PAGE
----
Overview of the Cook Laboratory –Legume Species, Food Security and Plant-Microbe Interactions

The gap between basic and applied science is large, and the Cook lab has spent the better part of the past decade working to translate basic discoveries to crop improvement outcomes. Typically this has been achieved through international collaboration. Current projects involve a combination of genomics, gene discovery, and translation to breeding, with a focus on legume species

Legumes are important components of agricultural systems worldwide, but have special significance in the developing world due to their unique capacity for symbiotic nitrogen fixation. Legumes provide ~30% of humankind’s nutritional nitrogen. Nitrogen fixation also buffers legume productivity, especially in resource poor farming situations, because legumes produce their own fertilizer nitrogen. In non-legume cropping systems, input of fertilizer nitrogen accounts for ~15% of agricultural inputs and is the source of serious agricultural pollution.

Legumes have special significance in the developing world due to their unique capacity for symbiotic nitrogen fixation.
Chickpea is the world’s second most widely grown food legume.

A recently funded National Science Foundation project continues work under a prior NSF/Gates Foundation award, with a focus on the efficiency of nitrogen fixation and microbial communities associated with wild species and crop legumes. We hypothesize that the domestication of legumes from their wild progenitors will have made legumes less efficient at nitrogen fixation and altered the structure and function of their microbiomes.  Working in chickpea, the world’s second most widely grown food legume, we have identified domestication-related shifts in nitrogen-related traits in both plant and bacterial species, supporting our hypothesis. Research conducted in the current NSF award aims to identify the underlying genes, from which we can improve microbe related traits in crop legumes. For more information, please visit chickpealab.ucdavis.edu/index.php/research1/nsf-project/.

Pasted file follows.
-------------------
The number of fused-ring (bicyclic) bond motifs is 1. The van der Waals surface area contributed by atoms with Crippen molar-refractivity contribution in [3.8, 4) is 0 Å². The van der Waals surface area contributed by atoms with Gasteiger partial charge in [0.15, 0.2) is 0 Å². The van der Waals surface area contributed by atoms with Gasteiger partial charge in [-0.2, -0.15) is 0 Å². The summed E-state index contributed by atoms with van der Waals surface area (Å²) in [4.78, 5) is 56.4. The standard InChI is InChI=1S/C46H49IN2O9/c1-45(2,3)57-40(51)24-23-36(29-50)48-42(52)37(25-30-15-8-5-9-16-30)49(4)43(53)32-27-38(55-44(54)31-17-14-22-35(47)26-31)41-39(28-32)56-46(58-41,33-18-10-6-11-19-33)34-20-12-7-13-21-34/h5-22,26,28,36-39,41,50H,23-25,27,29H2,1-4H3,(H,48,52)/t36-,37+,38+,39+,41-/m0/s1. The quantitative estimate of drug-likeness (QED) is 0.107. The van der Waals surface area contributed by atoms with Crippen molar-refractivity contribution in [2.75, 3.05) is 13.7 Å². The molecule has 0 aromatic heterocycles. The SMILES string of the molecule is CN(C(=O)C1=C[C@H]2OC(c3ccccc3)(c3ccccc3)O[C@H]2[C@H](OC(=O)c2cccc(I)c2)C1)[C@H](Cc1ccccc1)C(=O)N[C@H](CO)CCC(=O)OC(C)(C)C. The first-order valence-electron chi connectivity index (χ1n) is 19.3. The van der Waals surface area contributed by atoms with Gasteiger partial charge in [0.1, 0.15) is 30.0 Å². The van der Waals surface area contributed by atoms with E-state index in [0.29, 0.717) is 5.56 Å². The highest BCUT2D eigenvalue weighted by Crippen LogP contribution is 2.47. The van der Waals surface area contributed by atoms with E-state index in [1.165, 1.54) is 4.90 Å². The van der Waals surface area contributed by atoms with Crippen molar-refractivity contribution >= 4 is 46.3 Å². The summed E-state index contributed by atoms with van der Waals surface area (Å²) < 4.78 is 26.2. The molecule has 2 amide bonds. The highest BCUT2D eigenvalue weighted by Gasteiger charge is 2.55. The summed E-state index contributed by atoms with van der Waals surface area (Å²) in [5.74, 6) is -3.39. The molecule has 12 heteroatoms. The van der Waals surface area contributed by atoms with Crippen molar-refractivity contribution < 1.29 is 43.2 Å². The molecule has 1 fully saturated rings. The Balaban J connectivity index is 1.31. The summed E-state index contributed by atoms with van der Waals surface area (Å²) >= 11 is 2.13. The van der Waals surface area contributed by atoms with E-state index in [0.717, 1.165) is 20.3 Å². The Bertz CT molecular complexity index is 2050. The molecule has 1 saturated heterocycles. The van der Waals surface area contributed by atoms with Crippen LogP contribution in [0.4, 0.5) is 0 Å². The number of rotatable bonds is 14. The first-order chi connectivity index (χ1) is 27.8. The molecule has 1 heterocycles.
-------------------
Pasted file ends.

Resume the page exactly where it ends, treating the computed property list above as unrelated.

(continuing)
A second project, funded by USAID, aims to improve climate resilience in chickpea, especially tolerance to drought and heat. Climatic extremes not only reduce crop yield and quality, they also negatively impact legume nitrogen fixation. Our target countries are Ethiopia and India, where chickpea is a key crop and primary source of human nutrition. Improved tolerance to environmental extremes has the potential to significantly increase and stabilize chickpea yields. Our strategy is a radical departure from typical approaches to crop improvement, and is more akin to genomic studies of human disease where population level analyses are used to identify trait-gene associations. The premise is that the loss of genetic capacity during crop domestication constrains development of crop varieties that are tolerant to climatic extremes. chickpealab.ucdavis.edu/index.php/research1/usaid-project/.

Research will:

♦ identify the underlying genes from which to improve nitrogen related traits in the crop legume, and

♦ improve climate resilience in chickpea, especially tolerance to drought and heat.

Other funded activities in the Cook laboratory focus on the (1) fundamental biology of nitrogen fixation through genomics and molecular biology, (2) sequencing of the lentil genome funded by the Canadian government, and (3) a project from the Global Crop Diversity Trust to conserve wild species of Cicer (chickpea)  and to characterize their tolerance to drought in the Turkish environment. For more information, please visit chickpealab.ucdavis.edu/index.php/research1/global-crop-diversity-trust/.

All of these projects combine fundamental biological questions with genomics, genetics, computational biology and ecology in an attempt to discover and understand the role of genetic variation in shaping the evolution and function of crop species.